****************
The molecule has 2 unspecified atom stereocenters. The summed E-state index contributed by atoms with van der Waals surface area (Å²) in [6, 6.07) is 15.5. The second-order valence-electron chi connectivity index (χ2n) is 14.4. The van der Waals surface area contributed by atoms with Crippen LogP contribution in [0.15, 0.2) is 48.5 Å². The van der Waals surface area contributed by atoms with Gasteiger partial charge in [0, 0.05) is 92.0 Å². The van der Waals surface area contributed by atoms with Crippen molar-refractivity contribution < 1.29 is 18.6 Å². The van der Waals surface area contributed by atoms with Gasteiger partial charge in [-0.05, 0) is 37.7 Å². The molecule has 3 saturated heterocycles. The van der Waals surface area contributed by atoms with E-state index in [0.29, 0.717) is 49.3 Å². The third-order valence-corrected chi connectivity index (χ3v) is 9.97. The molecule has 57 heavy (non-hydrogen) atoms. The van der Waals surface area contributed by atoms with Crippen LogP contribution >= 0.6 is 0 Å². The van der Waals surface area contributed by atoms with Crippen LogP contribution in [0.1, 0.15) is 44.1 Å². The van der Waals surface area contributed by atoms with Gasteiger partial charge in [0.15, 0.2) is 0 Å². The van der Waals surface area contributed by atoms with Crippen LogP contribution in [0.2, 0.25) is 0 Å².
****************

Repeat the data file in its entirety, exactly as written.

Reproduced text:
The molecule has 2 unspecified atom stereocenters. The summed E-state index contributed by atoms with van der Waals surface area (Å²) in [6, 6.07) is 15.5. The second-order valence-electron chi connectivity index (χ2n) is 14.4. The van der Waals surface area contributed by atoms with Crippen LogP contribution in [0.15, 0.2) is 48.5 Å². The van der Waals surface area contributed by atoms with Gasteiger partial charge in [0, 0.05) is 92.0 Å². The van der Waals surface area contributed by atoms with Crippen molar-refractivity contribution < 1.29 is 18.6 Å². The van der Waals surface area contributed by atoms with Gasteiger partial charge in [-0.05, 0) is 37.7 Å². The molecule has 3 saturated heterocycles. The van der Waals surface area contributed by atoms with E-state index in [0.29, 0.717) is 49.3 Å². The third-order valence-corrected chi connectivity index (χ3v) is 9.97. The molecule has 57 heavy (non-hydrogen) atoms. The van der Waals surface area contributed by atoms with Crippen LogP contribution >= 0.6 is 0 Å². The van der Waals surface area contributed by atoms with Crippen LogP contribution in [0.1, 0.15) is 44.1 Å². The van der Waals surface area contributed by atoms with Gasteiger partial charge in [0.15, 0.2) is 0 Å². The van der Waals surface area contributed by atoms with Crippen LogP contribution in [0.2, 0.25) is 0 Å².